Readers, I am fresh off a plane from France, and I have to say—no matter how many times I visit Paris, it never gets old. Like New York, my adopted hometown, Paris shifts every day, and if you let a year go by without visiting, you’ll return to an entirely different city.
I’m going to be updating some of our travel pieces to include my favorite moments from the trip, but I thought I’d share with you one of the sillier experiences my friends and I had.
On our last day in Paris, one of my friends and I visited the hammam at the Grande Mosquée de Paris (which, I learned after several misunderstandings on the way in, is pronounced with a silent “h” in French, not a hard one as it would be in Arabic or English). A hammam is a type of Turkish bath with steam rooms, typical to Islamic cultures in the Middle East and Northern Africa. The hammam in Paris is housed in city’s most prominent mosque, just past a beautiful tea room and restaurant, and only women are allowed inside. My friend and I paid for a package deal that included access to the hammam, an exfoliating process called gommage (“scrubbing” in English, which should have been a strong hint as to what we were in for), and a 20-minute massage, finished with a fresh cup of mint tea.
A sign at the front door asked visitors to change into their “claquettes” (“flip-flops”), which was hilariously translated as “tap shoes.” (Likely because claquettes, like flip-flops, is an onomatopoeic word that references the slapping sound of the shoes.) We removed our shoes, but didn’t see where to pick up flip-flops, so proceeded barefoot into the spa, which was absolutely gorgeous, a stunning example of traditional Islamic architecture outfitted with grand columns, turquoise tiles, and a domed ceiling. We were given a small bag with a kind of sandpapery glove for the gommage and a packet of special soap. After changing in the locker room (into bathing suits, tops optional, à la française), we headed into the steam room, where instructions on the wall advised us to cover ourselves in the soap, sit in the hammam for ten minutes, then return for the gommage. Upon seeing our lack of flip-flops, an employee freaked out, sending out a torrent of words and rushing out to get us each a pair. She then continued to speak, so quickly I couldn’t quite understand, telling us to go into the other room. I couldn’t tell if she was asking us questions or giving us instructions, so we went into the sauna as directed, another beautiful room with high ceilings and raised platforms for you to lie on. There was another room past this one, which the woman had mentioned contained a pool. But when we entered, the room was so incredibly hot that we had to leave. We tried to go in three times, and each time the heat was so intense I felt like I couldn’t breathe. It literally felt like my skin would boil if I stayed inside. We made one last go, nearly army crawling into the pool, which was, thank god, cool and refreshing. We then enjoyed the entertainment of watching a half dozen other women try to enter the room, before being pushed out by the aggressive heat.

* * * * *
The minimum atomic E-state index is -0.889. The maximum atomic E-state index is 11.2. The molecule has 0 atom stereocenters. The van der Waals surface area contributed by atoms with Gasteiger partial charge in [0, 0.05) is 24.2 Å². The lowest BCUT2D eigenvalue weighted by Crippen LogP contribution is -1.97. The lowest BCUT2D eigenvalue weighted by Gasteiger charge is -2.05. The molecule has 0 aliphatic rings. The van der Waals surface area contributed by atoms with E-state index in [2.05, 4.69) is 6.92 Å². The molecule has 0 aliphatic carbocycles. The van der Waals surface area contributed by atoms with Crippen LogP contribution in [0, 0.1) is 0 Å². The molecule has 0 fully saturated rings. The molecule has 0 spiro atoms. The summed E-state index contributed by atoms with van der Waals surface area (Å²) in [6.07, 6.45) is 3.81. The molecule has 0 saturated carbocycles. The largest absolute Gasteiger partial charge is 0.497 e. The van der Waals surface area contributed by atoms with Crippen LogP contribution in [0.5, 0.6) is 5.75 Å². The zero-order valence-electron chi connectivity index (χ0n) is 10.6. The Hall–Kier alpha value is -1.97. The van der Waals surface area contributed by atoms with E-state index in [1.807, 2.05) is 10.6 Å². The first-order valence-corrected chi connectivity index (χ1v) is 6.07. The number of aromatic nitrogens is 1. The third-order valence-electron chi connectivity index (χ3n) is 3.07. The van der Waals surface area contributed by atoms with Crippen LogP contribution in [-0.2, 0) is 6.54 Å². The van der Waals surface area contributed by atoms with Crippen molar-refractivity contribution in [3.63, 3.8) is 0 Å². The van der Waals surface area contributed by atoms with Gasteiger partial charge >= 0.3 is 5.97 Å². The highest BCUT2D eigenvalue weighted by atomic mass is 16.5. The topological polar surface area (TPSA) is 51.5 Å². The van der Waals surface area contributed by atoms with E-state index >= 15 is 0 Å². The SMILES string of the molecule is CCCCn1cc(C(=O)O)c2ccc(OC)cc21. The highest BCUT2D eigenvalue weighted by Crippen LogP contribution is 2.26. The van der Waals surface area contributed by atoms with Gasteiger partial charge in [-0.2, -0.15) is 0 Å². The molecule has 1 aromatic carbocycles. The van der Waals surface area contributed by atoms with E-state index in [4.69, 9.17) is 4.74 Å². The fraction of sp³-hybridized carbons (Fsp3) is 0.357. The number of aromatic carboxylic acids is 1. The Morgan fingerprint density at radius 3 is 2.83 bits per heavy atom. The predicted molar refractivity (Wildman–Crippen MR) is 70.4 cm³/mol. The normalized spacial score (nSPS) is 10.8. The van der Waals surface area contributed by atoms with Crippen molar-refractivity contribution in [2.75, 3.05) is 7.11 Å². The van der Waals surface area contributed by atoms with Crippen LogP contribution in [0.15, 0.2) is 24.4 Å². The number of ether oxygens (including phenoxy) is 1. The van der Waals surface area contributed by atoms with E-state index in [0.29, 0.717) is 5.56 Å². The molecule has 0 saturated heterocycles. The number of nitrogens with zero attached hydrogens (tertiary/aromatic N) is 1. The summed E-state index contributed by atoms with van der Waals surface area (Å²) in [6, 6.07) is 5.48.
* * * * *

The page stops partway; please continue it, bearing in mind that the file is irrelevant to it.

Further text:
We had to crawl out of the room again when leaving, and the employee who had spoken to us before told me to lie on a slab by the showers for the gommage. She took the sandpaper glove from my bag and began rubbing me down like I was a rusty oven she was cleaning out with steel wool. It was a bizarrely intimate experience, and I wasn’t sure where to set my eyes as she held my arm over my head and removed every last inch of dead skin from my armpit. So much skin came off me I felt like a snake. It was a strange experience (especially for a ticklish person), but at its best, it felt like scratching a really good itch.
This was followed by one of the gentlest, most refreshing massages of my life, in an upstairs room off a balcony that overlooked the domed entrance, and a sweet cup of mint tea. Honestly, for €70, it was a pretty good bang for my buck, especially compared to what other spas in Paris would charge for a similar experience. I will definitely go back, and plan to add this fantastic spot to our Paris travel guide. But now I know—don’t forget your flip-flops, run to the pool in the hot room, and be prepared to get gommaged out of your own skin.
If you do happen by the Grande Mosquée, set aside some extra time to enjoy lunch in their beautiful outdoor courtyard. We’ve got some recommendations on our site for where to eat and drink in the open air (whether by boat, bike, or bus), in order to take advantage of the last of the hot weather in Paris. And, even if you get caught in the temperamental autumn rain, here are some ideas for catching dinner and a movie in Paris, or how to spend a rainy day in Paris.
For the New York francophiles…
There’s a fabulous exhibit on the famous French jeweler André Chervin at the New-York Historical Society called Enchanting Imagination: The Objets d’Art of André Chervin and Carvin French Jewelers. If you visit, be sure to arrive just before the next hour strikes, as these incredible bejeweled trinkets and works of art, many of which are actually lamps in disguise, put on a small light show on the hour.
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